[SK 3948 4812] MOAT [G.T.] (1) Only the moat remains of the medieval forerunner of Denby Old Hall. There do not appear to be any documentary records of this hall, nor are there any structural remains with the exception of the moat. The moat, long since disused, lies about 50 yards north of the present house; it is about 33 feet wide at the top and 6 feet deep, and encloses a rectangular platform measuring about 58 feet by 80 feet; on three sides it is excavated in the solid ground but on the north it is confined by an artificial bank on the edge of a small ravine formed by a stream coming down from Marehay, from which it was probably fed. Except in very wet weather, it is now dry, but in the memory of the present tenant of the farm it was filled with water. The moat is assumed to have encircled the medieval keeper's lodge which would probably have been built of timber. (2)
The site of the original hall of Denby, a short distance from the present house of Elizabethan origin, known as Denby Old Hall, is surrounded by a rectangular moat having an outside measurement of about 175 feet by 125 feet. (3)
The moat was destroyed many years ago. Only the north-west outer slope survives on the north-east of Denby Old Hall together with a fragment of the south-west arm and the south corner. The major part of the site is crossed by a large, covered, coal conveyor-belt to a nearby coal-washing plant. No trace of a medieval building was seen. (4) No change. Published survey (25" 1962) correct. (5)
SK 394481. Denby Old Hall moated site. A rectangular platform 18m by 25m, surrounded by a moat 10m wide and 2m deep. Listed in survey. (6, 7)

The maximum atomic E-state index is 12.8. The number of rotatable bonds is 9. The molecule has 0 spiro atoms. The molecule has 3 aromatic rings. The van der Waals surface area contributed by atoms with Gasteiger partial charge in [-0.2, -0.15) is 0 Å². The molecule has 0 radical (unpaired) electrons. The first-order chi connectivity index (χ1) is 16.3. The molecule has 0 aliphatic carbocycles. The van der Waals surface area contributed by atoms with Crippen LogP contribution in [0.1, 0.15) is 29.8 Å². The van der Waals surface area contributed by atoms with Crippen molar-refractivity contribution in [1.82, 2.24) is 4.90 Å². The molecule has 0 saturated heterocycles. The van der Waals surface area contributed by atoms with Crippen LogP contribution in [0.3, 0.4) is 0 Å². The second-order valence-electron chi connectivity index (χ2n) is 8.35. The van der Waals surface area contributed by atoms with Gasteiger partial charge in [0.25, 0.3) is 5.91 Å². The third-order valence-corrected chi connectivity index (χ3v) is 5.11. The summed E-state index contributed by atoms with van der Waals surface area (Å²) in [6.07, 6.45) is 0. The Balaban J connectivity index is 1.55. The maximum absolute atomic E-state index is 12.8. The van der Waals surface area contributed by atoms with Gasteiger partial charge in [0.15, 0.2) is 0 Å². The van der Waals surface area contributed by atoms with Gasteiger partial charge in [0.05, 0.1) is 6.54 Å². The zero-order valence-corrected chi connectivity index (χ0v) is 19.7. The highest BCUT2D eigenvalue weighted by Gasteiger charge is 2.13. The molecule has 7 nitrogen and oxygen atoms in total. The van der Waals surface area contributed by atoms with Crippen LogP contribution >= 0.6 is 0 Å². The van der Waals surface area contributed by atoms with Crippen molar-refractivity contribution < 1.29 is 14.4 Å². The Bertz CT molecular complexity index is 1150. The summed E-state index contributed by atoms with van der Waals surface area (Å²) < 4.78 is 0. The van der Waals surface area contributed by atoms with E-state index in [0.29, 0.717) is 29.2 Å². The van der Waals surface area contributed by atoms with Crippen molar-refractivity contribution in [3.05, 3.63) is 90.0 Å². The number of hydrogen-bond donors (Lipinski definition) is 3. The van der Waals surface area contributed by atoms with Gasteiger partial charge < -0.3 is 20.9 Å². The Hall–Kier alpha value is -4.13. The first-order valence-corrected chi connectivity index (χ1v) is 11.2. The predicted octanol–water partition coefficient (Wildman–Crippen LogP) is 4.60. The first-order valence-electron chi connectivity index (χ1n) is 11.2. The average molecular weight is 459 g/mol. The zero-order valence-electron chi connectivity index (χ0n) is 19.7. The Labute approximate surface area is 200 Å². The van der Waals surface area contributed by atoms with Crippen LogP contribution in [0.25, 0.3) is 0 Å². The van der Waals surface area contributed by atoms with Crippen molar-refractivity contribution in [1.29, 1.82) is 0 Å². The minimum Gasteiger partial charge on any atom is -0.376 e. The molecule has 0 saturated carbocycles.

In 1990 a trench was cut across the north-western arm of the moat. A cross-section showed the moat to be some 5.3m wide at the top and 1.3m deep. The eastern, or internal, side sloped quite steeply although the western side was much gentler. Five distinct layers were recognised, layer 1 (the most recent) being a late filling designed to level off the area. Layer 3, a dump of loose stones, was thought possibly to represent rubble from the demolition of a building of some kind which had been pushed into the moat, presumably when the moat had ceased to be of any real importance. The only finds of any significance were two potsherds from layer 5 which were probably late medieval or early post medieval in date. (8)
Article in serial: Currey, P. 1904. 'Denby Old Hall and its owners, The Hall', Derbyshire Archaeological Journal. Volume 26, pp 1-10, plan, illust.. p 3.
Bibliographic reference: Cox, J. 1905. 'Ancient Earthworks', in The Victoria County History of Derbyshire, Volume 1. pp 357-396. p 389, plan.
Personal Observation: F1 WW 14-OCT-59.
Personal Observation: F2 BHS 22-SEP-66.
Bibliographic reference: Trent Valley Arch Res Com Gaz c.1980-9.
Bibliographic reference: Craven, M & Drage, C. 1982. Moated sites list.
Unpublished document: Barrett, D & Rees, K. 1990. Denby Old Hall and Moat, 1990. HER Doc. No. 856.
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Centred SK 39474 48120 (71m by 78m)
DENBY, AMBER VALLEY, DERBYSHIRE
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Record last edited
Jul 9 2015 2:38PM
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